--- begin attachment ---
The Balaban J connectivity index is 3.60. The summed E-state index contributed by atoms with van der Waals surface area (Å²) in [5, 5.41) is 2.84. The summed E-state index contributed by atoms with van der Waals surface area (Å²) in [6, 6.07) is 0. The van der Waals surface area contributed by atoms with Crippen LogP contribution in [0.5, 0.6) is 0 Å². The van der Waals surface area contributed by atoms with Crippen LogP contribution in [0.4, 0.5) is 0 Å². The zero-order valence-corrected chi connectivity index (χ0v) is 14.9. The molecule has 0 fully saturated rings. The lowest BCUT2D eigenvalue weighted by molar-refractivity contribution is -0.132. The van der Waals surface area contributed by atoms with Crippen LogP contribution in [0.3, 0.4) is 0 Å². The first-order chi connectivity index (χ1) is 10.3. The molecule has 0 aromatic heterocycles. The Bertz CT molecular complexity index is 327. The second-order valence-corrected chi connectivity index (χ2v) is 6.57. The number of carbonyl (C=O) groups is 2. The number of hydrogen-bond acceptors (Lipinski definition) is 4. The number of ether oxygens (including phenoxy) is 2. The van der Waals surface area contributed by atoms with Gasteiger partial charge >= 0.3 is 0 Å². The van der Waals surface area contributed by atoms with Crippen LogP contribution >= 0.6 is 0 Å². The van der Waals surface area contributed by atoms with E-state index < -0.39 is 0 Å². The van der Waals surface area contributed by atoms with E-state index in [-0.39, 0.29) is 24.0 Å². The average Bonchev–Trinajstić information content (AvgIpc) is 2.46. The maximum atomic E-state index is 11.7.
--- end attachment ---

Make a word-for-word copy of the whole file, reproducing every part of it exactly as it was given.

The Balaban J connectivity index is 3.60. The summed E-state index contributed by atoms with van der Waals surface area (Å²) in [5, 5.41) is 2.84. The summed E-state index contributed by atoms with van der Waals surface area (Å²) in [6, 6.07) is 0. The van der Waals surface area contributed by atoms with Crippen LogP contribution in [0.5, 0.6) is 0 Å². The van der Waals surface area contributed by atoms with Crippen LogP contribution in [0.4, 0.5) is 0 Å². The zero-order valence-corrected chi connectivity index (χ0v) is 14.9. The molecule has 0 fully saturated rings. The lowest BCUT2D eigenvalue weighted by molar-refractivity contribution is -0.132. The van der Waals surface area contributed by atoms with Crippen LogP contribution in [0.3, 0.4) is 0 Å². The first-order chi connectivity index (χ1) is 10.3. The molecule has 0 aromatic heterocycles. The Bertz CT molecular complexity index is 327. The second-order valence-corrected chi connectivity index (χ2v) is 6.57. The number of carbonyl (C=O) groups is 2. The number of hydrogen-bond acceptors (Lipinski definition) is 4. The number of ether oxygens (including phenoxy) is 2. The van der Waals surface area contributed by atoms with Gasteiger partial charge >= 0.3 is 0 Å². The van der Waals surface area contributed by atoms with Crippen LogP contribution >= 0.6 is 0 Å². The van der Waals surface area contributed by atoms with E-state index < -0.39 is 0 Å². The van der Waals surface area contributed by atoms with E-state index in [-0.39, 0.29) is 24.0 Å². The average Bonchev–Trinajstić information content (AvgIpc) is 2.46. The maximum atomic E-state index is 11.7.